Tamil people are known in India for their elegance and simplicity. And, the simplicity continues to their wedding ceremonies too. A Tamil marriage is completely different from the big and expensive wedding ceremonies in other parts of India. Haven’t attended a south Indian ceremony before? Want to know more about it?

Well, this article aims to disclose in detail how Tamil marriages happen, all the rituals during the ceremony.

Tamil Matrimony:
Tamil marriages are all about traditions but this does not mean those are any less than the north Indian marriages. It may not be that extravagant as the Punjabi Shaadi but it is full of joy and elegance and when it comes to traditional values, any Tamil Shaadi is lavish! Tamilians value the rituals and customs a lot and they remain dedicated to following those with perfection.

About Tamil Marriage :
Tamil matrimony is all about loads of color, the struggle of flowers and the goblet of music. Now add millions of other elements to follow the south Indian wedding called Maangalyam or Thirumanam, commonly called in Tamil Nadu.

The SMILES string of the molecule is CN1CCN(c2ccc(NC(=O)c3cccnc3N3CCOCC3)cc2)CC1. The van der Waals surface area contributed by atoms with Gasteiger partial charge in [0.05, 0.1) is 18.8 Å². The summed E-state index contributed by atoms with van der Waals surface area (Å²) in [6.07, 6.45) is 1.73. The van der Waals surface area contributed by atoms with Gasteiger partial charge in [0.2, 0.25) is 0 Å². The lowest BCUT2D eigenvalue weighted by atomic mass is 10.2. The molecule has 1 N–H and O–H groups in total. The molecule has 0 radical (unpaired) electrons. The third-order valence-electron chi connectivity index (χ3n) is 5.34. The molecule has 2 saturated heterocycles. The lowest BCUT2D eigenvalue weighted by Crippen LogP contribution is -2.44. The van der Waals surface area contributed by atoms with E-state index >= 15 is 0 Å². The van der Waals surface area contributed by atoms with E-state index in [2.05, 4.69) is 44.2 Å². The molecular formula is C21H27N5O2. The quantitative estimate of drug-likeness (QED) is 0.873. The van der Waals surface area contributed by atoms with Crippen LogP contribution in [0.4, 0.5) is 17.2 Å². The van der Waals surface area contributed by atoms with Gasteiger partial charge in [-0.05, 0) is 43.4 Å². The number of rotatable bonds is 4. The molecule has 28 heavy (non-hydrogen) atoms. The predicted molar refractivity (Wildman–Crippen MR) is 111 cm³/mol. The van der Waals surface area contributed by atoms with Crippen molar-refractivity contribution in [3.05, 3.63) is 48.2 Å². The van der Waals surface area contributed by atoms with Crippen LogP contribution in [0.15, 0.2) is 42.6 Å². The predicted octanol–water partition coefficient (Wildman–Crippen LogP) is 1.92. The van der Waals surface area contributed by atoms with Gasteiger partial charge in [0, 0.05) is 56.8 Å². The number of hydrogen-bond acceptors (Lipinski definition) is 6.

A proper Tamil shaadi is used to last for more than a week. The first ritual is called ‘Bhakshanam’ when people from various places join the place of the wedding. During this, home-cooked intricacies take place in the slightly fast wedding rituals that happen today due to the fast-paced life of modern people. But the typical Tamil weddings are truly a gala affair.

Pre-wedding jitters of Tamil marriages:
What does it take to make a classic Tamil wedding? The venue for the marriage is called mandapam which is organized by the bride’s family as they are in charge of handling the responsibility of organizing the wedding.

The mandapam remains decorated with floral designs and beautiful flowers are used to prepare the grand pattern of kolam. The next ritual is called Palikai Thalikkal. In this, a clay pot is used to put nine kinds of grains and females from both the families of the groom and bride water it. As they start watering the grains, they sprout which represents good luck for starting a new family. The bride herself joins the ritual of watering the grains after her marriage. The newly wedded couple then carries the pot to throw it into the water of a river or pond.

The Wedding Eve: